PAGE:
Experiencing his own financial problems in 2002,[19] Gilder sold the Spectator back to Tyrrell.[20]

Regular contributorEdit

He makes regular contributions to Forbes as a contributing editor. He also contributes to The Wall Street Journal, Wired and National Review.

Speaking engagementsEdit

For nearly thirty years, he has lectured internationally on economics, technology, education, and social theory. He has addressed audiences from Washington, DC, to the Vatican, and he has appeared at numerous conferences, public policy events, and media outlets.

Demonstrating his interest in the future of innovation-driven education models, in 2009 Gilder delivered the opening keynote address at the annual EduComm Conference, a nationwide gathering of higher education leaders pursuing breakthrough technologies with the potential to transform the college experience. His annual Telecosm Conference, which he hosts with Steve Forbes, draws technology leaders, entrepreneurs, investors, engineers, and inventors from across the globe.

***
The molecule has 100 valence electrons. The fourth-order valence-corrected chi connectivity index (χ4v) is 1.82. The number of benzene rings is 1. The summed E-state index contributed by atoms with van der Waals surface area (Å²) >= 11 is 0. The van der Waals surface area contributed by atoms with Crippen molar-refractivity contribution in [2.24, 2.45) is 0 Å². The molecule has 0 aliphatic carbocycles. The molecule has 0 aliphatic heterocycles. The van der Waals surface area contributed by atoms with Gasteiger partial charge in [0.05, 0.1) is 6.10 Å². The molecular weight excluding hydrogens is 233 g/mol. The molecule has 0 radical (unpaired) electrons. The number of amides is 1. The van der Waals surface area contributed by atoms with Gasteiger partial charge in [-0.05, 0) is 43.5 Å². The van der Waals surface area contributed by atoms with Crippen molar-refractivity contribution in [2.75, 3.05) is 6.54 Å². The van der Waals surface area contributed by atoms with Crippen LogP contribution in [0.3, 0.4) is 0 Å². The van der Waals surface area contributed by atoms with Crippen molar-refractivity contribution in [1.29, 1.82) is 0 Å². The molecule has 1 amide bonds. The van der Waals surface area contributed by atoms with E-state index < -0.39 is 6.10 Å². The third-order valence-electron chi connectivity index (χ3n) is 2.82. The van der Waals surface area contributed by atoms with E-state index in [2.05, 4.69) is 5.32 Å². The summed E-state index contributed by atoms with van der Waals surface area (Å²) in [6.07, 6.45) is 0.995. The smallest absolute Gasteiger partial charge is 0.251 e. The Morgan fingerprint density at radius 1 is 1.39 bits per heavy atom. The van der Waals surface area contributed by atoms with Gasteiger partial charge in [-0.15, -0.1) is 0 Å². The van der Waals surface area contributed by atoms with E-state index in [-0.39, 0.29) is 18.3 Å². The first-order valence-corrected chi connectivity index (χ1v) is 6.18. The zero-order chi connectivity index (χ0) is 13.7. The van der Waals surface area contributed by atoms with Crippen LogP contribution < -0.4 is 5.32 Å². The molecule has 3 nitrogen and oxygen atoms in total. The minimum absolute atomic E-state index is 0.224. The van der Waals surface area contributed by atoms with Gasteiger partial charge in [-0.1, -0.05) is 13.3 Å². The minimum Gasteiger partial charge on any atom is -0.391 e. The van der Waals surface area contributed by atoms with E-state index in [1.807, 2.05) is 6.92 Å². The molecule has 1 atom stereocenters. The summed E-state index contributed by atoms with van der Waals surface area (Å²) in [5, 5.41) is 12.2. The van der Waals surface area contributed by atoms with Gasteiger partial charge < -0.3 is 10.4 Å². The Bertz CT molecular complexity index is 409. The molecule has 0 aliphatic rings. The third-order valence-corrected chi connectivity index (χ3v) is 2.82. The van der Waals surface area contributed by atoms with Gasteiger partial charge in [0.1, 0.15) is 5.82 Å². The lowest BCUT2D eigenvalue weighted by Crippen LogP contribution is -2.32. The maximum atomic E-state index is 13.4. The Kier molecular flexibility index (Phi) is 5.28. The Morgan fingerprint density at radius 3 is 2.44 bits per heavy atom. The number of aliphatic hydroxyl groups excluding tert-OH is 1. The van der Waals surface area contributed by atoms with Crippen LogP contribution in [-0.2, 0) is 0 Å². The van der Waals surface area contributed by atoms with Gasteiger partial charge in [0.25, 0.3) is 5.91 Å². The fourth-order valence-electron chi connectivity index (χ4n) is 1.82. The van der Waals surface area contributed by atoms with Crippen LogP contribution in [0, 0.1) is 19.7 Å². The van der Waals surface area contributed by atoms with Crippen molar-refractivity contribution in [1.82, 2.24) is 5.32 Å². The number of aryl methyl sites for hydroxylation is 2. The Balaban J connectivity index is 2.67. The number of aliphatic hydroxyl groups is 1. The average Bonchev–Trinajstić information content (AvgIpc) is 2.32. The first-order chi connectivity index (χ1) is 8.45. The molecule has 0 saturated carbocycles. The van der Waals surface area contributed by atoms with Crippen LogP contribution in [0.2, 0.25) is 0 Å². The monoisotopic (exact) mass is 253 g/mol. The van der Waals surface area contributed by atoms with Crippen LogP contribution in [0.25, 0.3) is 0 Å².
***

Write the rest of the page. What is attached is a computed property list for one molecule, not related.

Today, his lectures often concern his 2009 book, The Israel Test, which deals with the relationship between entrepreneurship, innovation, and geopolitical stability.[citation needed]

Wealth and PovertyEdit

After completing Visible Man in the late 1970s Gilder began writing "The Pursuit of Poverty." In early 1981 Basic Books published the result as Wealth and Poverty. It was an analysis of the roots of economic growth. Reviewing it within a month of the inauguration of the Reagan Administration The New York Times reviewer called it "A Guide to Capitalism". It offered, he wrote, "a creed for capitalism worthy of intelligent people."[21] The book was a The New York Times bestseller[22] and eventually sold over a million copies.[23]